Losing the plot: two months later, Khattar govt blunders on over #JatStir
The Manohar Lal Khattar regime is under renewed siege over the issue of mass arson and violence during the Jat agitation in February.
The BJP government continues to take a beating as fresh details about the violence unravel in courts and elsewhere, and political and social activists lambast it for failing to take timely action to contain the mayhem.
In the latest development, the police have finally added the charge of gang rape to the FIR pertaining to the alleged sexual assault of several women in the fields near Murthal during the agitation. This came after the Punjab and Haryana High Court pulled up the police for its investigation in the case. The court had taken suo motu cognizance of the incident after it was reported in the media even though the police had denied it ever happened.
The police was apparently compelled to add the charge of gang rape after a student from Faridabad confirmed the assault in an anonymous letter, as did an NRI woman. However, IG Mamta Singh, who is heading the investigation, told the high court that none of the alleged victims have so far approached the police directly.
The police's move followed the Khattar government's announcement of a commission under retired Justice SN Jha to inquire the "sequence of events leading to, and all facts and circumstances relating to, the occurrence of violence leading to loss of lives, damage to properties, both private and public including roads, canals, railway stations, police stations and illegal felling of trees and violation of human rights from February 18 to 23 in Rohtak, Jhajjar, Sonepat, Jind, Hisar, Kaithal and Bhiwani".
The commission's appointment itself was the result of sustained pressure from the opposition INLD and the Congress as well as civil society groups.
Khattar had initially appointed an inquiry committee under former Uttar Pradesh police chief Prakash Singh to look into the incidents of violence during the Jat agitation. Observers, however, quickly pointed out that this panel had "no locus standi as it was not set up under the Commissions of Inquiry Act, 1952 and is only looking into acts of omission and commission by government servants". In fact, even the high court had reportedly raised questions over its statutory status. Now, the question is being raised whether the mandates of the two panels overlap.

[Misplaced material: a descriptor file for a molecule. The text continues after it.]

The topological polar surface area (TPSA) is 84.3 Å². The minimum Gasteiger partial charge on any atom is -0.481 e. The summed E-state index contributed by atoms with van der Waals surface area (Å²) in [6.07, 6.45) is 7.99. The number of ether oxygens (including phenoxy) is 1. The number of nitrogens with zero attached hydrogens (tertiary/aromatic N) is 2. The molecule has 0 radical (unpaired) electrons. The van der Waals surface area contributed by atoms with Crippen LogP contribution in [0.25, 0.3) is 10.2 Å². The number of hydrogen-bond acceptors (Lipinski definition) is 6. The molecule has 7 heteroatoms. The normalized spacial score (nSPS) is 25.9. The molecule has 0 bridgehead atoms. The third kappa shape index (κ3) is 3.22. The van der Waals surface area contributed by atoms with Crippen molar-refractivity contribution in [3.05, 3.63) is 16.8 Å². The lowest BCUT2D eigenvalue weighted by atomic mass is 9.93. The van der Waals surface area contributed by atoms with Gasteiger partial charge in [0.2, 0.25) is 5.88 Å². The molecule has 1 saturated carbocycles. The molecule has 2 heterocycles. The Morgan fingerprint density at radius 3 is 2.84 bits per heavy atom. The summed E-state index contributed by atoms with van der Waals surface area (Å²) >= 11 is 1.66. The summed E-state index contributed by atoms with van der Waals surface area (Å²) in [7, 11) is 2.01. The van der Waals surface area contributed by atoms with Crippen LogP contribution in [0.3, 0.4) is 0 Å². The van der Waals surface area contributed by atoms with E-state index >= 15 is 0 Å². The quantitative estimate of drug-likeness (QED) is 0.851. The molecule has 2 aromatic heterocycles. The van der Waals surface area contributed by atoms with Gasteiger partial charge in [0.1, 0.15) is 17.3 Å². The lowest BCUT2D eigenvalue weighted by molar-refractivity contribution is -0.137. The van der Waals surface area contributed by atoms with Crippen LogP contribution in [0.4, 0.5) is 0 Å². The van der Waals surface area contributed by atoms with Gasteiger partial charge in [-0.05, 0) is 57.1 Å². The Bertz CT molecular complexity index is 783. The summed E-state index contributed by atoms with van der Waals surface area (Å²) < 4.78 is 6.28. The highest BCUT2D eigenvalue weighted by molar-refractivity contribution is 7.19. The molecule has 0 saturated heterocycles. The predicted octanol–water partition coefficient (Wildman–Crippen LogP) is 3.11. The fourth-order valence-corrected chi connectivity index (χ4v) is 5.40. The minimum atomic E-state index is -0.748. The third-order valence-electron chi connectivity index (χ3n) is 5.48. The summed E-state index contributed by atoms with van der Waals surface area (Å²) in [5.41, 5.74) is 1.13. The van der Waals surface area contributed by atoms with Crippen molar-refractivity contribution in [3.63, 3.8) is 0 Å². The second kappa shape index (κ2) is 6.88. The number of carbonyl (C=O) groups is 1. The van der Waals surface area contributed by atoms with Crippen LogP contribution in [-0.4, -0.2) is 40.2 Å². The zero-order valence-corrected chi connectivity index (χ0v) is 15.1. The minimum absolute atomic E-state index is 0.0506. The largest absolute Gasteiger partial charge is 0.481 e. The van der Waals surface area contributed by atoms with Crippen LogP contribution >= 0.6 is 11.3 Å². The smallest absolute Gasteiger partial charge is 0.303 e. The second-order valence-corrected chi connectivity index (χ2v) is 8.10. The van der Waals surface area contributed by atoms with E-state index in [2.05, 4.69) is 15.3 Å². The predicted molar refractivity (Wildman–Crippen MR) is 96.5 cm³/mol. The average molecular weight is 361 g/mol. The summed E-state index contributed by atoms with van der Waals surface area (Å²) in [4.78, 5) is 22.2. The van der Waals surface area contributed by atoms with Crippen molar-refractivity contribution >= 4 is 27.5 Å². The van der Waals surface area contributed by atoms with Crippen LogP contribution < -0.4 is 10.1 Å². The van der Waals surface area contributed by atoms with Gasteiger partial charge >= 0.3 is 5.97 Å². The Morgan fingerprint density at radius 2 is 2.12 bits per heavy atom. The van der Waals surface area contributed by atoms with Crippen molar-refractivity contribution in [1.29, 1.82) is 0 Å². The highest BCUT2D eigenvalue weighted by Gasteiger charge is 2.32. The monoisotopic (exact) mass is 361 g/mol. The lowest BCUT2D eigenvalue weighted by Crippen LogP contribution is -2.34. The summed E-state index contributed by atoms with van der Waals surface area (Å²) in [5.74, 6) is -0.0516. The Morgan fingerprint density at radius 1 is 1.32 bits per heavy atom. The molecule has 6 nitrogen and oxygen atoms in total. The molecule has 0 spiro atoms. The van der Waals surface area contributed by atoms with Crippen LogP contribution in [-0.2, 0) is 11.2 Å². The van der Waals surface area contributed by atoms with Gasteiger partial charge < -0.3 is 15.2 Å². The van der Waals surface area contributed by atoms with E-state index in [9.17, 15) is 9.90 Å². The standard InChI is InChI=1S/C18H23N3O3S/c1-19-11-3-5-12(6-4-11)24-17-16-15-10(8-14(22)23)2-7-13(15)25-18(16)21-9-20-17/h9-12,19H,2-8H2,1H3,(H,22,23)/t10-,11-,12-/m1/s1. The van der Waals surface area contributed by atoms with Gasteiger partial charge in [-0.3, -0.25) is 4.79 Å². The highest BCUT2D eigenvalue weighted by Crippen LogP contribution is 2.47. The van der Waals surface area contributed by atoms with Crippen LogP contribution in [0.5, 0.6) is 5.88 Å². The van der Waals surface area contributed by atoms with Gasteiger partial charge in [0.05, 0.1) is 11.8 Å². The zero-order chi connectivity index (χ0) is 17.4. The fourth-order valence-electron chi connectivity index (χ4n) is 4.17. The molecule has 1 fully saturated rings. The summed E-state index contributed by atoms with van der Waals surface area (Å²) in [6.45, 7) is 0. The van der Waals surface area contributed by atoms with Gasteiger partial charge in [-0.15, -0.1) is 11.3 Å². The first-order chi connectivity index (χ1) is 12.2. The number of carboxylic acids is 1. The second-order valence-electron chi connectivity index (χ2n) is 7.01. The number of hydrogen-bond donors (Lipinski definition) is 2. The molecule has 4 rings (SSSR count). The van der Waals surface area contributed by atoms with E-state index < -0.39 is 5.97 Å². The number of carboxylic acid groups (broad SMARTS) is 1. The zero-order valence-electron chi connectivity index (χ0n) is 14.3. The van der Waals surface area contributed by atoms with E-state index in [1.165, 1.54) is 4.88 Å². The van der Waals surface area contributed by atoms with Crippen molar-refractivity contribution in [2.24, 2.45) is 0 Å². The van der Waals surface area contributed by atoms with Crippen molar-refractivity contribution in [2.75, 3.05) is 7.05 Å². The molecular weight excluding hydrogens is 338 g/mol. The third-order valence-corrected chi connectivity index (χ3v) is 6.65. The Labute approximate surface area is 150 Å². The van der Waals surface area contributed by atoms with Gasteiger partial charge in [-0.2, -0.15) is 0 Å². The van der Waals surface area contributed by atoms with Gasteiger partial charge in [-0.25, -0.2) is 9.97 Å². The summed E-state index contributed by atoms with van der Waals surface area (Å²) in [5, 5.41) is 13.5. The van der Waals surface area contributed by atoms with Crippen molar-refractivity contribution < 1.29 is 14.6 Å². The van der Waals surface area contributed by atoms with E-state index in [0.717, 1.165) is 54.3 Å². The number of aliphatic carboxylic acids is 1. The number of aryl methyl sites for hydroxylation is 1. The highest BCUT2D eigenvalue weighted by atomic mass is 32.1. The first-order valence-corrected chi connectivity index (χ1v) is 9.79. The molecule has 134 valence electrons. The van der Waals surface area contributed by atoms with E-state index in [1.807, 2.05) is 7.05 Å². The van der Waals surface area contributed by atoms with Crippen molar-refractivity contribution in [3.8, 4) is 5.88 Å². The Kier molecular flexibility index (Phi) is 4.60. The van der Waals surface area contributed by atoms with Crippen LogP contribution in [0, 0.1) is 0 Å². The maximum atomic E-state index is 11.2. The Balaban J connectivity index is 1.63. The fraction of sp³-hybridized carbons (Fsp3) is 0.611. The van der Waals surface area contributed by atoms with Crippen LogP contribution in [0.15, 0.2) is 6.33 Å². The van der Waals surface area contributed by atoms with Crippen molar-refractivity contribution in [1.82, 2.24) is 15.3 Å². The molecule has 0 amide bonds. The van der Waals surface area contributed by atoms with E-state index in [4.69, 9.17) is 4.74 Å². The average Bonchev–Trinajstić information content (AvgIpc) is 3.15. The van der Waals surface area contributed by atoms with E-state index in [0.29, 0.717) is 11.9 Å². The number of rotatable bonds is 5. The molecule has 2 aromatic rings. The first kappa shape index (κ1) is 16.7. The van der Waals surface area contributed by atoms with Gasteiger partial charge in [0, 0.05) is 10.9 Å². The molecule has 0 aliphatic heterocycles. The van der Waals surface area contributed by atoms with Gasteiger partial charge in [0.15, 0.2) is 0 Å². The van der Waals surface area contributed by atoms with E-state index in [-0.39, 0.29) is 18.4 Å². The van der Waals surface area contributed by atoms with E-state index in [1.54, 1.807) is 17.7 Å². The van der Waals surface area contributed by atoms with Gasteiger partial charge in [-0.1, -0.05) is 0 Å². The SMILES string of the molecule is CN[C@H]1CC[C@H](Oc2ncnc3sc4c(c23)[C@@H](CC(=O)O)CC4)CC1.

State of confusion
"All these developments just show the indecisiveness and lack of clarity on the part of the government, which is tarnishing its image. The government could have set up the judicial probe panel right after the violence subsided. Similarly, the police should have been open to investigating the mass rapes instead of being in a denial mode and waiting for the court's direction. There is no point in adopting a dilly-dallying approach and later adhering to the logical demands under pressure. It just creates a poor picture," argued the political commentator Gurmeet Singh.
Another commentator Balwant Takshak said, "So many probe panels add to the confusion and show the government in a poor light. There are magisterial probes, there is an SIT on Murthal gang rape, there's the Prakash Singh panel and now SN Jha. The government must reflect a uniformity in its approach."
If this was not enough trouble for the government, the District and Sessions Judge of Rohtak has accused it of failing to provide security to even judicial officers. In a report to the high court, the judge has described how the judicial officers were forced to flee on motorcycles and take refuge in villages. They even had to remove their name tags lest the agitators caught them. The state administration, the report damningly concludes, "stood paralysed in the face of the agitation".
The Jat agitation, unleashed to press the demand for reservation in public jobs and educational institutions, left at least 30 people dead and property worth thousands of crores in ruins. The Haryana police has lodged 2,110 FIRs in connection with the violence and arrested 567 persons so far.
Healing the wounds?
Meanwhile, in a related development, Haryana is witnessing a race among the major political parties to organise Sadbhavna programmes, ostensibly to bring Jats and non-Jat communities together. The violence in February has left the state's social fabric in tatters.
However, both the BJP and the Congress have failed to get all their troops behind these programmes.
The BJP has been unsuccessful in getting its Kurukshetra MP Raj Kumar Saini to appeal for harmony. He continues to speak harshly against the Jats, most recently alleging that their agitation was funded by black money from abroad. His provocative statements in the run up to the stir had come under criticism from various quarters, and the government's failure to rein him has been listed as a major reason that led to the violence spiralling out of control.
The Congress has seen internal differences come to the fore as a result of its Sadbhavna campaign launched on 6 April, with factions owing allegiance to Ashok Tanwar and Bhupinder Singh Hooda holding separate programmes.